PTSD and Emotions Suck

Me Failing At Coping Skills

The result of PTSD On My Brain

Preface: I live with Anxiety, Depression, OCD, PTSD, and Agoraphobia. Sometimes I handle things better then other times. Occasionally I feel like nothing has ever been wrong. It’s an ongoing process and I just hope to have more good then bad days. My feeble attempt to explain emotions and PTSD.

I used to believe every emotion I had was real. Every one around me should acknowledge those feelings as real. I craved validation. My coping skills when dealing with my emotions was acknowledgement from others. My brain isn’t like others though. I deal with PTSD and emotions that it causes.

My Brain Coping With PTSD

I now understand emotions can be our brains way to protect us. Situations that it perceived as harmful. When your brain is always on high alert there are bound to be misfires.

Acknowledge The Effort

I have to accept my brains effort but realize the situation around me is not warranting this reaction. To be honest there are few situations other then war or a room full of five year olds that do fit.

My Brain Really Tries

So I need to thank my brain. The poor thing runs on adrenaline. Forever thinking we are about to be eaten by bear, or abducted by vicious aliens. Or even worse the paranoia of being deceived. Nothing is worse then always expecting your spouse is going to drop the bomb today. That is how I live every day. Contemplating the worst case scenario. Feeling it in my core like it’s actually happening.

Knowledge Is Power

Now I have learned to act accordingly to my surrounding. It’s hard, discounting my brains alarm system going off. Telling myself not every emotion needs to be acknowledged. And not every feeling needs to be shared. Some times I have to let them go. PTSD burns your neurons into the on position. I realize now that PTSD although well meaning is not capable of making good assessments.


This has changed my life in a positive way. Let’s be honest, if nothing else it’s not my fault. Like any other woman I want to be right. You should have heard me in the therapist office with my husband. As my therapist tries to explain to my husband my faulty thought process. I told you so, may not have ever been said so many times in one sitting. I wanted him to know I really felt all those things, for me they where real.

Coping Skills

So many of my coping skills where created in times of panic. Fear caused by the intense emotions I was feeling. I wanted to understand but it was just a tangle of emotion. I couldn’t find a meaning, because it didn’t exist. Imagine though if you felt like your foot was being bitten off. You would be in panic, and you would want those around you to acknowledge what your going through. Confusion might drive you mad.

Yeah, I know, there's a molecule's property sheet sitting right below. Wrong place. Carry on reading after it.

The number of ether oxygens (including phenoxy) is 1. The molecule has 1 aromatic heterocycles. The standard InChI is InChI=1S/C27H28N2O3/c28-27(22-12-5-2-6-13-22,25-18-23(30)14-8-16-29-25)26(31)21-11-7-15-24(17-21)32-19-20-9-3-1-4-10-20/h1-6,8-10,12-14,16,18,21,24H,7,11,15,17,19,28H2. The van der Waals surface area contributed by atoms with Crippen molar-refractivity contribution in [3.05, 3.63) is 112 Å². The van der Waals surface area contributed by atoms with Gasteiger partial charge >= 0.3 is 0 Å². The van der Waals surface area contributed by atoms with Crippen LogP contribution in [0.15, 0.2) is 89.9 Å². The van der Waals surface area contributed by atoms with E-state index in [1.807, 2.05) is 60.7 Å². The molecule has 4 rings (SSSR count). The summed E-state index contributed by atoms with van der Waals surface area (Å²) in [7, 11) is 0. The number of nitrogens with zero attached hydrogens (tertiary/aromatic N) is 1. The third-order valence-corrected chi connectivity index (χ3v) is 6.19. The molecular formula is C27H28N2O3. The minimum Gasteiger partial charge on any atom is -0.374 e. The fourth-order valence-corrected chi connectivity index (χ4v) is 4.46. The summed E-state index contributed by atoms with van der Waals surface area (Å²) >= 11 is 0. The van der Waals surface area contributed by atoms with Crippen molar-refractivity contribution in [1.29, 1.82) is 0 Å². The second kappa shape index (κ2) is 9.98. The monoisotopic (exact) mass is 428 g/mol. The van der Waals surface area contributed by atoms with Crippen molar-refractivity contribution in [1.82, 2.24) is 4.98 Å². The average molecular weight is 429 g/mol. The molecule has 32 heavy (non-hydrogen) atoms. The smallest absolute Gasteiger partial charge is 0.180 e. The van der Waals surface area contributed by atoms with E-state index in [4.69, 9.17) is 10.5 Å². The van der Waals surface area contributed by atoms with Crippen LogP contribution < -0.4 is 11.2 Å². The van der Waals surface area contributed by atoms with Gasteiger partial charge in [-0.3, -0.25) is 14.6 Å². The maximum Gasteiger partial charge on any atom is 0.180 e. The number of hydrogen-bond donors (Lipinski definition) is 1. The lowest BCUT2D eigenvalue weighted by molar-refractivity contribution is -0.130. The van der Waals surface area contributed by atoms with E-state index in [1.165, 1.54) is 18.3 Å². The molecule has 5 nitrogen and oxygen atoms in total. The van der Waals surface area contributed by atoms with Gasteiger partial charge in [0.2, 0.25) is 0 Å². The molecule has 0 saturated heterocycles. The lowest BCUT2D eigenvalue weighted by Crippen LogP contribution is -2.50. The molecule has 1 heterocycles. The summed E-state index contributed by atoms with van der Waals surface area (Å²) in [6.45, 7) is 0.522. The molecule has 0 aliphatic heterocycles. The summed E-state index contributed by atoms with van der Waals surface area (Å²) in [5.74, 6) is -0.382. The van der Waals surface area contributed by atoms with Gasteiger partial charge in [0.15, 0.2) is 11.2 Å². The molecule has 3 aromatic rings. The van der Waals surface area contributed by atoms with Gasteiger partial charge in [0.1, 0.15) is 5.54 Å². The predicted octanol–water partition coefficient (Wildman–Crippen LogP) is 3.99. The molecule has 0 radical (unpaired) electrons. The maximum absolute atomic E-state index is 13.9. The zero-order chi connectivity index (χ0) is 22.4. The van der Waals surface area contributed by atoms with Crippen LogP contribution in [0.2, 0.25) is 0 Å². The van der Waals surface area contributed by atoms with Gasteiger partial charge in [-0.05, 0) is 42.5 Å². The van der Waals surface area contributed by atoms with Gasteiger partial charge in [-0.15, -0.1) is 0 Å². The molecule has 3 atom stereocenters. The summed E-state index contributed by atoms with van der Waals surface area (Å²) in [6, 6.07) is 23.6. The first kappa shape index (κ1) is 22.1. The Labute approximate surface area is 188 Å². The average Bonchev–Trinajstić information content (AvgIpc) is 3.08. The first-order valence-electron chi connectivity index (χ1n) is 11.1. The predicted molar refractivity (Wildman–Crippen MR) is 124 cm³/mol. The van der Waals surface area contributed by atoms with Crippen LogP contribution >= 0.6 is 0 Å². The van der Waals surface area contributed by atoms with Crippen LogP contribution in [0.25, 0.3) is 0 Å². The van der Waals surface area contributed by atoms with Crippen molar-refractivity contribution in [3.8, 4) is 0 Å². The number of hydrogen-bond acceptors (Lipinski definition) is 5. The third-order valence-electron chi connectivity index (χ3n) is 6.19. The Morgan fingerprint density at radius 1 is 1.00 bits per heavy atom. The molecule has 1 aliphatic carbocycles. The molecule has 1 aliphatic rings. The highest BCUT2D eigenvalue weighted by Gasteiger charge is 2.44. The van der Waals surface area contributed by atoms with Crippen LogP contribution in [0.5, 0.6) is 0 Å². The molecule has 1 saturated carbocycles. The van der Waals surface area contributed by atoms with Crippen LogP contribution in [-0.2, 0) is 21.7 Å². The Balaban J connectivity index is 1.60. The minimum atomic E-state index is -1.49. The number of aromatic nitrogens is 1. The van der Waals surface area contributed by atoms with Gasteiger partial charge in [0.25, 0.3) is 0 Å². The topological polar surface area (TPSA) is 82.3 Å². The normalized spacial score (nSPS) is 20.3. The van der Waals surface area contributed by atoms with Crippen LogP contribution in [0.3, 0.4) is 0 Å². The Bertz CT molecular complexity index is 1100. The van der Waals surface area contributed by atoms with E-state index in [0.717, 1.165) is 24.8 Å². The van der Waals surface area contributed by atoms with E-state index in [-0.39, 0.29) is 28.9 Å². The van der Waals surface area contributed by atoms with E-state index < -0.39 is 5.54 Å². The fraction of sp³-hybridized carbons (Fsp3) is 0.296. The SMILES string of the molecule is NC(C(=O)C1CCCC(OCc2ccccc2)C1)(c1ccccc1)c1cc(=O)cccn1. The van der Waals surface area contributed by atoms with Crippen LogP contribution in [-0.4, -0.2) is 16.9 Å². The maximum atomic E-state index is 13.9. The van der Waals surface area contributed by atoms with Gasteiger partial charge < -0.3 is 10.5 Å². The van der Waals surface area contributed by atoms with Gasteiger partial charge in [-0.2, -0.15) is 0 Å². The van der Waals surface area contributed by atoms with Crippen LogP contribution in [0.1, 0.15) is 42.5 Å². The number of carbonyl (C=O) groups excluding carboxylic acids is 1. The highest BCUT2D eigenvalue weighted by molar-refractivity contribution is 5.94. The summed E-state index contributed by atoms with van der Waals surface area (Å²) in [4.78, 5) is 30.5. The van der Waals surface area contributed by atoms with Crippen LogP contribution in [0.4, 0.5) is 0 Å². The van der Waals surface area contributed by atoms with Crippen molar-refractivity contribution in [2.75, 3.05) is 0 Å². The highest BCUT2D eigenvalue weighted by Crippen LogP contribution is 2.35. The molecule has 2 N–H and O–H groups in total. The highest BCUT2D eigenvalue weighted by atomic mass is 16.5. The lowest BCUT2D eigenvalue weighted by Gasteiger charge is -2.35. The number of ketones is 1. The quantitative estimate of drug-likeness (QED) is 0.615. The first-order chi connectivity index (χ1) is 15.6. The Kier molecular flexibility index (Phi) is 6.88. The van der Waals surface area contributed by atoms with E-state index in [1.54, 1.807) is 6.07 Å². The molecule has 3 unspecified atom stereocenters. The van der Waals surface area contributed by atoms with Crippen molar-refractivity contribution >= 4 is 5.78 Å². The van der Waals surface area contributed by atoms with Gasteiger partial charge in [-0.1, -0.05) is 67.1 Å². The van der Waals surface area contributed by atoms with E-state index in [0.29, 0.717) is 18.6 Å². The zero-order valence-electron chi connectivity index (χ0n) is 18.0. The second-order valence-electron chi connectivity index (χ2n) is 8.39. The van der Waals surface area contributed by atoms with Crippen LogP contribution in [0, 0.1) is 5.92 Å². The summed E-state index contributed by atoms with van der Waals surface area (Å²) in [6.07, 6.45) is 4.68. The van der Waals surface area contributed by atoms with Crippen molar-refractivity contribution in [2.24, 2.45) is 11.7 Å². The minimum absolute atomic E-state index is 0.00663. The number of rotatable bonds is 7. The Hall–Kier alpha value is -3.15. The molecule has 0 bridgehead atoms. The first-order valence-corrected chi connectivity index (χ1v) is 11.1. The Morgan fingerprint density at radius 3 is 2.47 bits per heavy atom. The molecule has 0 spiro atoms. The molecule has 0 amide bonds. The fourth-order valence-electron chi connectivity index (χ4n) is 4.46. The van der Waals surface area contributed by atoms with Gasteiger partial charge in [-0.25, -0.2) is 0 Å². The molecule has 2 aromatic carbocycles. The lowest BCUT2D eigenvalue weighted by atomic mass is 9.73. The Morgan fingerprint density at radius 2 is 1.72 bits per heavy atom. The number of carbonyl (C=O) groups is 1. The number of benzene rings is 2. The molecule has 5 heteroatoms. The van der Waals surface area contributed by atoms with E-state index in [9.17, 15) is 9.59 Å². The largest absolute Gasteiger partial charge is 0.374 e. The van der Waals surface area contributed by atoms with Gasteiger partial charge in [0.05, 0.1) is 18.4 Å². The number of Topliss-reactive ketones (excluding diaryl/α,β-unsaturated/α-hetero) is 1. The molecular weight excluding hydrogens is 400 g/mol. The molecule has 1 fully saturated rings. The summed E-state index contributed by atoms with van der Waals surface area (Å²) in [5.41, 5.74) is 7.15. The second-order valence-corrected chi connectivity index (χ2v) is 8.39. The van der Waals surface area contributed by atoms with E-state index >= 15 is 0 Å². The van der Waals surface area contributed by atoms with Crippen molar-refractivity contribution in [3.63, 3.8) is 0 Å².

Emotional Equivalent

I know this is an exaggeration, but emotion equivalent very close. So many times I have been overloaded with emotion. Once I was able to truly understand, I was relieved. I wasn’t insane. My brain may misfire but there are reasons it reached that state. I understand it logically now.

Adjustment And Acceptance

By recognizing that I think differently then those who do not have mental illness and accepting I need new coping skills has been a relief on the pressure on my brain. When I learned to let things go it was like a heavy load was removed from inside my head.


To clarify what I mean by letting something go, it’s been accomplished through correctly prescribed medication that relieved me of the loop I was in due to OCD.

The musings of a confused brain…..

Phoenix And Still I Rise

To read more about the affects of PTSD on the brain use the link below.

How PTSD Affects The Brain | BrainLine

Scientists are now able to see that PTSD causes distinct biological changes in your brain. Not everybody with PTSD has exactly the same symptoms or the same brain changes, but there are observable patterns that can be understood and treated.

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11 thoughts on “My Feelings Can’t Be Trusted On PTSD”

  1. thepositiveauthor

    PTSD is so hard to live with. Being aware of it is the first step to working on it. And yes the mind is working hard. It’s great for that.

    1. Once I was more aware of what was going on with my brain and why it was much easier to incorporate coping skills that were effective. More importantly my husband was able to understand and empathize with my irrational emotions. Made life for both of us better.

  2. PTSD is really hard to deal with it, I totally get it and sorry for everything you get through before.
    if you need to talk, I’m here.

    Jess (

    1. I appreciate that. It has been so theraputic to let my feelings out. The surprise is how supportive everyone has been.

  3. Thanks for sharing your experience. I haven’t experienced PTSD but have experience with other mental health issues. It’s great that we have different coping mechanisms to help along the way💞

  4. Pingback: Agoraphobia And Me % * Neecee's Chaotically Beautiful Life

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